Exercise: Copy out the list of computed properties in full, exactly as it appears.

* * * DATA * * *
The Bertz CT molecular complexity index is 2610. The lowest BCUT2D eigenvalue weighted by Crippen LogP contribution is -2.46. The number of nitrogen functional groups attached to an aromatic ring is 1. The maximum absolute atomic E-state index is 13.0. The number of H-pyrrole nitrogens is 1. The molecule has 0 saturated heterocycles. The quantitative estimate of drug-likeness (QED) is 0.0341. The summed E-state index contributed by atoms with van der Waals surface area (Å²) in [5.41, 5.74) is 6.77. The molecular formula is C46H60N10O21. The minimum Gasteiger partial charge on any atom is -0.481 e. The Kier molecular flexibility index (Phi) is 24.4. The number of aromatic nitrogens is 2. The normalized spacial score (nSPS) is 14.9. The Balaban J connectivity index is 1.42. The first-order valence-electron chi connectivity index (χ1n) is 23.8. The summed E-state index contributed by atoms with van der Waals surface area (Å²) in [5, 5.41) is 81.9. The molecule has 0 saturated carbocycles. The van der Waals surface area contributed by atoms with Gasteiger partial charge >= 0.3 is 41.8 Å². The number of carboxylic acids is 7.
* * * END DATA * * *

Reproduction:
The Bertz CT molecular complexity index is 2610. The lowest BCUT2D eigenvalue weighted by Crippen LogP contribution is -2.46. The number of nitrogen functional groups attached to an aromatic ring is 1. The maximum absolute atomic E-state index is 13.0. The number of H-pyrrole nitrogens is 1. The molecule has 0 saturated heterocycles. The quantitative estimate of drug-likeness (QED) is 0.0341. The summed E-state index contributed by atoms with van der Waals surface area (Å²) in [5.41, 5.74) is 6.77. The molecular formula is C46H60N10O21. The minimum Gasteiger partial charge on any atom is -0.481 e. The Kier molecular flexibility index (Phi) is 24.4. The number of aromatic nitrogens is 2. The normalized spacial score (nSPS) is 14.9. The Balaban J connectivity index is 1.42. The first-order valence-electron chi connectivity index (χ1n) is 23.8. The summed E-state index contributed by atoms with van der Waals surface area (Å²) in [5, 5.41) is 81.9. The molecule has 0 saturated carbocycles. The van der Waals surface area contributed by atoms with Gasteiger partial charge >= 0.3 is 41.8 Å². The number of carboxylic acids is 7.